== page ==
Welcome to Red Door
When trying to sum up Red Door, the idea of the “immersive experience” comes to mind. Through this philosophy, learning extends beyond the boundaries of the classroom, and seeps into the nooks and crannies that compose the rest of a child’s life outside of academia. Learning is not distinct from the world around them, but instead reflects it. Through all content areas, the red door philosophy embraces the world around us. We truly seek to provide meaningful learning experiences that are connected to what students are thinking about. Learning is student-driven and each child has a voice in where curriculum goes. We embrace challenge and aim to communicate that we are all learners, most of all the teachers who work at TFS.
Students pose and answer questions over extended periods of time, at the end of which students create their own product based on their understanding of an overarching theme. This necessitates the students ability to evaluate and analyze prior learning in order to use their imagination to create something new.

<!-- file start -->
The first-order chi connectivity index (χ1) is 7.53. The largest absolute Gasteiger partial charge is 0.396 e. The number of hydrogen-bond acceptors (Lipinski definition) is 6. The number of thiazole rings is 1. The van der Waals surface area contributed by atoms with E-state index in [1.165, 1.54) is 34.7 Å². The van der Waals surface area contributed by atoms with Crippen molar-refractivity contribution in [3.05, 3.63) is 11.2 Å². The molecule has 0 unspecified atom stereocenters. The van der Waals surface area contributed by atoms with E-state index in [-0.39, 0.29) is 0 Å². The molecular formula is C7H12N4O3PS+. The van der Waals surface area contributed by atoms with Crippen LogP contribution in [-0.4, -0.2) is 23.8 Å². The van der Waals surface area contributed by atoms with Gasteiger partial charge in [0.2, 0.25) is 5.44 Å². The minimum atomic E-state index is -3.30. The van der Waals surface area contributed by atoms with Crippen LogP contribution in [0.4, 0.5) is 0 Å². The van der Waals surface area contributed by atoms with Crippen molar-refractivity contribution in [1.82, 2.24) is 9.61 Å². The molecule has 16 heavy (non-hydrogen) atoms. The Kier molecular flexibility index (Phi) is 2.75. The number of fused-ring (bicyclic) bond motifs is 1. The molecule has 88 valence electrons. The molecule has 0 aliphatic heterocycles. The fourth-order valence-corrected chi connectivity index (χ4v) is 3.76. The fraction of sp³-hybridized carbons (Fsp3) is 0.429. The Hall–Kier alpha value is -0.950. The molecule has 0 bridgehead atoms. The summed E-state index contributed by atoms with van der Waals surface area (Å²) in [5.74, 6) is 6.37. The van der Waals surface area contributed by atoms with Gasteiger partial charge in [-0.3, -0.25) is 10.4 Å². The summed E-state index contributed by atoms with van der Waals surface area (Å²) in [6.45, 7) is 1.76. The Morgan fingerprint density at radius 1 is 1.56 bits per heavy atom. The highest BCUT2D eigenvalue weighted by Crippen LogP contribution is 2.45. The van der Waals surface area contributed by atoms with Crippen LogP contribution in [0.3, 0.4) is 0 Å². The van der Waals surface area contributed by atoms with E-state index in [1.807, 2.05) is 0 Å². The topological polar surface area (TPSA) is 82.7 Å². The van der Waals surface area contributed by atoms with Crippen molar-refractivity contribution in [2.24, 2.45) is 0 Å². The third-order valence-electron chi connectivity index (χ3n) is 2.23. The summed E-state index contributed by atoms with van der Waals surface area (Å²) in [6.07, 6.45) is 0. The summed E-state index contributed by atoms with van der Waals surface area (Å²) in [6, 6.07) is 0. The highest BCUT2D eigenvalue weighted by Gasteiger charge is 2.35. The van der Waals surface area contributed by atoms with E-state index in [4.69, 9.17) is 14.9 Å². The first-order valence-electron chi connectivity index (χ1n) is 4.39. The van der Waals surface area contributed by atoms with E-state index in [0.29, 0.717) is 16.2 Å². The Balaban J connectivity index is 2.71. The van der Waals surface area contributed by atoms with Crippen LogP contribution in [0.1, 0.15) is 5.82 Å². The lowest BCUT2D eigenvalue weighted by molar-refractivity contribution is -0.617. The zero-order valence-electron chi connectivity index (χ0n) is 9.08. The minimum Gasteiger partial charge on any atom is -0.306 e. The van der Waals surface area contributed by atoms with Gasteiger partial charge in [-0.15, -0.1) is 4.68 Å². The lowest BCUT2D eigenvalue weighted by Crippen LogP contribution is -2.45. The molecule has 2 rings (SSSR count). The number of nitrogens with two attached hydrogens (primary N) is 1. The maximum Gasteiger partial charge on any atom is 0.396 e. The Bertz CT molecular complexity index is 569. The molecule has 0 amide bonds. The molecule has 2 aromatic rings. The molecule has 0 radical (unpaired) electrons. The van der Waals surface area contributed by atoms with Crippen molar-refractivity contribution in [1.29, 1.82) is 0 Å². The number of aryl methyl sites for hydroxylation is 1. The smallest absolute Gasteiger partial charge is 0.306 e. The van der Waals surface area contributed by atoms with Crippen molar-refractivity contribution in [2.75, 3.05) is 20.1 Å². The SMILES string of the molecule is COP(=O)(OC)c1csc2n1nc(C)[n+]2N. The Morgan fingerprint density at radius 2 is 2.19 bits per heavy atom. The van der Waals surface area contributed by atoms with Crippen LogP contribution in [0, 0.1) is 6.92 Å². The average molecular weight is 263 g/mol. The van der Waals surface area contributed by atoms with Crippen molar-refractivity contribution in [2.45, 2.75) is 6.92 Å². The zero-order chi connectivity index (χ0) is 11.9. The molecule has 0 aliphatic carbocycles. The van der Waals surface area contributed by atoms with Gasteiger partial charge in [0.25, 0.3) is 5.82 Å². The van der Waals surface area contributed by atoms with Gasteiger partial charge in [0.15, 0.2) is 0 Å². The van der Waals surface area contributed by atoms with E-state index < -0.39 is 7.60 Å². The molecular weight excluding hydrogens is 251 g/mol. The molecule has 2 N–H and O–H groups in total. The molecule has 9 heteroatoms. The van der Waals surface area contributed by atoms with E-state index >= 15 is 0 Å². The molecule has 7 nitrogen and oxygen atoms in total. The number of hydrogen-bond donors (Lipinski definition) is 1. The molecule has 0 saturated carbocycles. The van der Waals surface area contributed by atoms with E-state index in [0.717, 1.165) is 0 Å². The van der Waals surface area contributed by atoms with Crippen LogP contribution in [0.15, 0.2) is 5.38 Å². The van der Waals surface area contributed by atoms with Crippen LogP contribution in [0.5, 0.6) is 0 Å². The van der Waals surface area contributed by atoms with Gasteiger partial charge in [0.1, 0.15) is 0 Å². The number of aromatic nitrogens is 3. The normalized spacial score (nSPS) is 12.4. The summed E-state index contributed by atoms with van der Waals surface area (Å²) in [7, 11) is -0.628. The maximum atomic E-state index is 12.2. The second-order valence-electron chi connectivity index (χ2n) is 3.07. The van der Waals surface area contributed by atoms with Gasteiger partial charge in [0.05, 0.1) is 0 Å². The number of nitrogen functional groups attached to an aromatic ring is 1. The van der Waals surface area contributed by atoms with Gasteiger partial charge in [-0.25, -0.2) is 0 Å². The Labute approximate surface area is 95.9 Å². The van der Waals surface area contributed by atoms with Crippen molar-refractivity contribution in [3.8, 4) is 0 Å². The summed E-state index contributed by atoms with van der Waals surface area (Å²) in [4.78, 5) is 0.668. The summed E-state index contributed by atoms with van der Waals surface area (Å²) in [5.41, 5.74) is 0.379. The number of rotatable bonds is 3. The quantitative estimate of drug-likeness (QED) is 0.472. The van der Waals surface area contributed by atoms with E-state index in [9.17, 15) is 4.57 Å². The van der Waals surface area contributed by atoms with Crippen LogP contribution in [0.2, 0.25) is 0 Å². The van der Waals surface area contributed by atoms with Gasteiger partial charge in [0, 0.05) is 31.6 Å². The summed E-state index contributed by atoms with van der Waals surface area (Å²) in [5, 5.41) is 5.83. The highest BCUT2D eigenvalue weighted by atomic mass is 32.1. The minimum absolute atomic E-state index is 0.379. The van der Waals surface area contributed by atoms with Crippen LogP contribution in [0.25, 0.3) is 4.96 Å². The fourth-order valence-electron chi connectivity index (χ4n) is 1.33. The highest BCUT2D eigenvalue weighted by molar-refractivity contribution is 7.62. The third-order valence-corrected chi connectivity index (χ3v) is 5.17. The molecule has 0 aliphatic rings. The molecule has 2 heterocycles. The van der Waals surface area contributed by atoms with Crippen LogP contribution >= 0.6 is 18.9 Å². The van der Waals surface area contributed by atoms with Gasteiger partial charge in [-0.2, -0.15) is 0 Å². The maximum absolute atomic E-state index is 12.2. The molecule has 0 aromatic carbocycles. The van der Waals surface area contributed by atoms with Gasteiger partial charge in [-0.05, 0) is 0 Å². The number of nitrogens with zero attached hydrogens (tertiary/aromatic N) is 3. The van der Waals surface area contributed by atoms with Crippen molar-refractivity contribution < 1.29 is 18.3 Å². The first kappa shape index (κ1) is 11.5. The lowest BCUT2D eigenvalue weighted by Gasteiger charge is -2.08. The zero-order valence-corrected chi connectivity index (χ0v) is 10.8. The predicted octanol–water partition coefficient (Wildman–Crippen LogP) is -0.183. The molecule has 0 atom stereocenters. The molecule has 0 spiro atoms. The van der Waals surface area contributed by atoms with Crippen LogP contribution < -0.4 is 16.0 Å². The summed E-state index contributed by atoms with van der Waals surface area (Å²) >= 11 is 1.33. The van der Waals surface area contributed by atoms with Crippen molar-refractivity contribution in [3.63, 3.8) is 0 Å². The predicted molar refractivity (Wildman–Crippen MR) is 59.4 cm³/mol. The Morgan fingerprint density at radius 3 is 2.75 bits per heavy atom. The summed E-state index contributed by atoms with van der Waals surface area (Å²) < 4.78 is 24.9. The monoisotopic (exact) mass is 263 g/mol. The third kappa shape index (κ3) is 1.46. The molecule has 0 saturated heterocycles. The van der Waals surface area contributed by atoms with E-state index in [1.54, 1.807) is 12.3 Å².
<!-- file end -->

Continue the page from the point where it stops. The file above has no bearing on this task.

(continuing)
Students are encouraged to make discoveries for themselves, to have wonderful ideas and embrace these discoveries as their own. Through use of our school’s learning continuums, I am able to generate ideas about the skills I want students to take away, but still allow them the opportunity to create their own products. Something I think sets the family school apart is the idea that we focus on the skills, rather than getting lost in the content we want them to take away. Instead, as teachers we are able to choose content that makes sense for what our students are interested in and passionate about. Through this content, we teach the skills and big ideas we want them to grasp and be able to independently replicate on their own.
We truly teach students how to be a learner, and strive to give them tools and means to be successful in whatever they choose. We teach them to critically analyze, and hold them to high social-emotional standards. We think intentionally about social-emotional skills, and how to best incorporate the explicit education of them so that they are not only learners and teachers themselves, but grow up to be intentional, analytical people who are independent thinkers.
For more information on the multi-age classroom, please go to: